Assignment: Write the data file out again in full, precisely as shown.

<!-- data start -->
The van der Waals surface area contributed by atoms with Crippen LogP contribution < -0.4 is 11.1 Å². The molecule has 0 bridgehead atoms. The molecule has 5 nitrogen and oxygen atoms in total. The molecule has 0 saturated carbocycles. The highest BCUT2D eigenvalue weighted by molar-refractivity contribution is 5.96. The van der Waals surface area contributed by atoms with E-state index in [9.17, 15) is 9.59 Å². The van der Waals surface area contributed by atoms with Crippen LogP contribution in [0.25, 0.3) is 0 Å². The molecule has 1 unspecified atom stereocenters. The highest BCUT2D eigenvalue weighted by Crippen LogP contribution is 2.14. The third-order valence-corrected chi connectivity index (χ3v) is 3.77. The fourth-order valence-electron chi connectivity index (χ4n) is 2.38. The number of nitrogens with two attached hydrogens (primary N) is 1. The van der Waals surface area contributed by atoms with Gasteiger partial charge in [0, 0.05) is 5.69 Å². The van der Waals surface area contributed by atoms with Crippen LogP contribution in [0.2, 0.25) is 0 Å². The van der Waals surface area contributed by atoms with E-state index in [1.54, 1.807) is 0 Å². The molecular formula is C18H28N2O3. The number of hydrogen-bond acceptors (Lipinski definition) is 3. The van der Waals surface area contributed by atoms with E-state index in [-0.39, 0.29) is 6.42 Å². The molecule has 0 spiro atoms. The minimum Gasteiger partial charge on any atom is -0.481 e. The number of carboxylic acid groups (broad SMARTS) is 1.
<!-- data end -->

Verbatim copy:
The van der Waals surface area contributed by atoms with Crippen LogP contribution < -0.4 is 11.1 Å². The molecule has 0 bridgehead atoms. The molecule has 5 nitrogen and oxygen atoms in total. The molecule has 0 saturated carbocycles. The highest BCUT2D eigenvalue weighted by molar-refractivity contribution is 5.96. The van der Waals surface area contributed by atoms with E-state index in [9.17, 15) is 9.59 Å². The van der Waals surface area contributed by atoms with Crippen LogP contribution in [0.25, 0.3) is 0 Å². The molecule has 1 unspecified atom stereocenters. The highest BCUT2D eigenvalue weighted by Crippen LogP contribution is 2.14. The third-order valence-corrected chi connectivity index (χ3v) is 3.77. The fourth-order valence-electron chi connectivity index (χ4n) is 2.38. The number of nitrogens with two attached hydrogens (primary N) is 1. The van der Waals surface area contributed by atoms with Gasteiger partial charge in [0, 0.05) is 5.69 Å². The van der Waals surface area contributed by atoms with Crippen LogP contribution in [0.2, 0.25) is 0 Å². The van der Waals surface area contributed by atoms with E-state index in [1.54, 1.807) is 0 Å². The molecular formula is C18H28N2O3. The number of hydrogen-bond acceptors (Lipinski definition) is 3. The van der Waals surface area contributed by atoms with E-state index in [-0.39, 0.29) is 6.42 Å². The molecule has 0 spiro atoms. The minimum Gasteiger partial charge on any atom is -0.481 e. The number of carboxylic acid groups (broad SMARTS) is 1.